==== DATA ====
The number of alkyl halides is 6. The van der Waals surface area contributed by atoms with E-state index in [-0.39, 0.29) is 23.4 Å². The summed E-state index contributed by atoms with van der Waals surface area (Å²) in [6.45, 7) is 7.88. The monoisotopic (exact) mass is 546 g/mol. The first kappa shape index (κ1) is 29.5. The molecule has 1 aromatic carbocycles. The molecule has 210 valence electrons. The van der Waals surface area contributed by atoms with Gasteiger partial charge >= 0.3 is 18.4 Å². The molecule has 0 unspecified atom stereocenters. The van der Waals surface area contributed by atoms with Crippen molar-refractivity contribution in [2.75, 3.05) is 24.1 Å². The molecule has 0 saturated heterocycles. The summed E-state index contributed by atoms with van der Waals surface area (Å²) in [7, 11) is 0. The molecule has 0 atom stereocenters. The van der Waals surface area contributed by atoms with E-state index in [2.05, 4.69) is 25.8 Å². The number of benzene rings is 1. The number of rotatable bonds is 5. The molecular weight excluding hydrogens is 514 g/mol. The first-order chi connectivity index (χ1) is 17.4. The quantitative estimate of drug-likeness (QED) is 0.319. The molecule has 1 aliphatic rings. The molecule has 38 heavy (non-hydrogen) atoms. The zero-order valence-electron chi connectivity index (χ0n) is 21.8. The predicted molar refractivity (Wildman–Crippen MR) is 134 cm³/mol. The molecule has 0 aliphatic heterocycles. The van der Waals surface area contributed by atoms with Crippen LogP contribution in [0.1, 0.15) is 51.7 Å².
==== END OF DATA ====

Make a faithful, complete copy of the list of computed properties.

The number of alkyl halides is 6. The van der Waals surface area contributed by atoms with E-state index in [-0.39, 0.29) is 23.4 Å². The summed E-state index contributed by atoms with van der Waals surface area (Å²) in [6.45, 7) is 7.88. The monoisotopic (exact) mass is 546 g/mol. The first kappa shape index (κ1) is 29.5. The molecule has 1 aromatic carbocycles. The molecule has 210 valence electrons. The van der Waals surface area contributed by atoms with Gasteiger partial charge >= 0.3 is 18.4 Å². The molecule has 0 unspecified atom stereocenters. The van der Waals surface area contributed by atoms with Crippen molar-refractivity contribution in [2.75, 3.05) is 24.1 Å². The molecule has 0 saturated heterocycles. The summed E-state index contributed by atoms with van der Waals surface area (Å²) in [7, 11) is 0. The molecule has 0 atom stereocenters. The van der Waals surface area contributed by atoms with E-state index in [2.05, 4.69) is 25.8 Å². The number of benzene rings is 1. The number of rotatable bonds is 5. The molecular weight excluding hydrogens is 514 g/mol. The first-order chi connectivity index (χ1) is 17.4. The quantitative estimate of drug-likeness (QED) is 0.319. The molecule has 1 aliphatic rings. The molecule has 38 heavy (non-hydrogen) atoms. The zero-order valence-electron chi connectivity index (χ0n) is 21.8. The predicted molar refractivity (Wildman–Crippen MR) is 134 cm³/mol. The molecule has 0 aliphatic heterocycles. The van der Waals surface area contributed by atoms with Crippen LogP contribution in [0.1, 0.15) is 51.7 Å².